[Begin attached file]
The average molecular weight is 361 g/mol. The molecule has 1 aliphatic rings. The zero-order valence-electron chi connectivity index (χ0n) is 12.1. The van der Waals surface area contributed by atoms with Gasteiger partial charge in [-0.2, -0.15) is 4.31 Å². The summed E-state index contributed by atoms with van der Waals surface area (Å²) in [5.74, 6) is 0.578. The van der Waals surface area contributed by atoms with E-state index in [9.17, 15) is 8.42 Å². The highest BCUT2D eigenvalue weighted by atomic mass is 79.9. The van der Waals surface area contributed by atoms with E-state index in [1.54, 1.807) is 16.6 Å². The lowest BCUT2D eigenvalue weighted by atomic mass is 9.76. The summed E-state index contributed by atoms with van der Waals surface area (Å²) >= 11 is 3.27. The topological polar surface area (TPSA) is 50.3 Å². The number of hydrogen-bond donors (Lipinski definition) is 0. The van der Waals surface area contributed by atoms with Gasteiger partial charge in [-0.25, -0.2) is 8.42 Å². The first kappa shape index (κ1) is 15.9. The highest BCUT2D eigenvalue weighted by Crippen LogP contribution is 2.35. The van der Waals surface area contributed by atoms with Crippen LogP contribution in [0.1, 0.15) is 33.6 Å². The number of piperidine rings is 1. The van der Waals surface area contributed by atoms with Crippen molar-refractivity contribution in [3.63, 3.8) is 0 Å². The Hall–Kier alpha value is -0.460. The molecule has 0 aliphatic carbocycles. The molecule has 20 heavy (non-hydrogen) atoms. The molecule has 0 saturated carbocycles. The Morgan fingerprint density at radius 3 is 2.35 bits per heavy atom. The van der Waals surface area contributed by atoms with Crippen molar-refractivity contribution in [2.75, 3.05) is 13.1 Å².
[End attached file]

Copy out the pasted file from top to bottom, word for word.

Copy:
The average molecular weight is 361 g/mol. The molecule has 1 aliphatic rings. The zero-order valence-electron chi connectivity index (χ0n) is 12.1. The van der Waals surface area contributed by atoms with Gasteiger partial charge in [-0.2, -0.15) is 4.31 Å². The summed E-state index contributed by atoms with van der Waals surface area (Å²) in [5.74, 6) is 0.578. The van der Waals surface area contributed by atoms with E-state index in [9.17, 15) is 8.42 Å². The highest BCUT2D eigenvalue weighted by atomic mass is 79.9. The van der Waals surface area contributed by atoms with E-state index in [1.54, 1.807) is 16.6 Å². The lowest BCUT2D eigenvalue weighted by atomic mass is 9.76. The summed E-state index contributed by atoms with van der Waals surface area (Å²) >= 11 is 3.27. The topological polar surface area (TPSA) is 50.3 Å². The number of hydrogen-bond donors (Lipinski definition) is 0. The van der Waals surface area contributed by atoms with Gasteiger partial charge in [-0.25, -0.2) is 8.42 Å². The first kappa shape index (κ1) is 15.9. The highest BCUT2D eigenvalue weighted by Crippen LogP contribution is 2.35. The van der Waals surface area contributed by atoms with Crippen LogP contribution in [0.1, 0.15) is 33.6 Å². The number of piperidine rings is 1. The van der Waals surface area contributed by atoms with Crippen molar-refractivity contribution in [3.63, 3.8) is 0 Å². The Hall–Kier alpha value is -0.460. The molecule has 0 aliphatic carbocycles. The molecule has 20 heavy (non-hydrogen) atoms. The molecule has 0 saturated carbocycles. The Morgan fingerprint density at radius 3 is 2.35 bits per heavy atom. The van der Waals surface area contributed by atoms with Crippen molar-refractivity contribution in [2.75, 3.05) is 13.1 Å².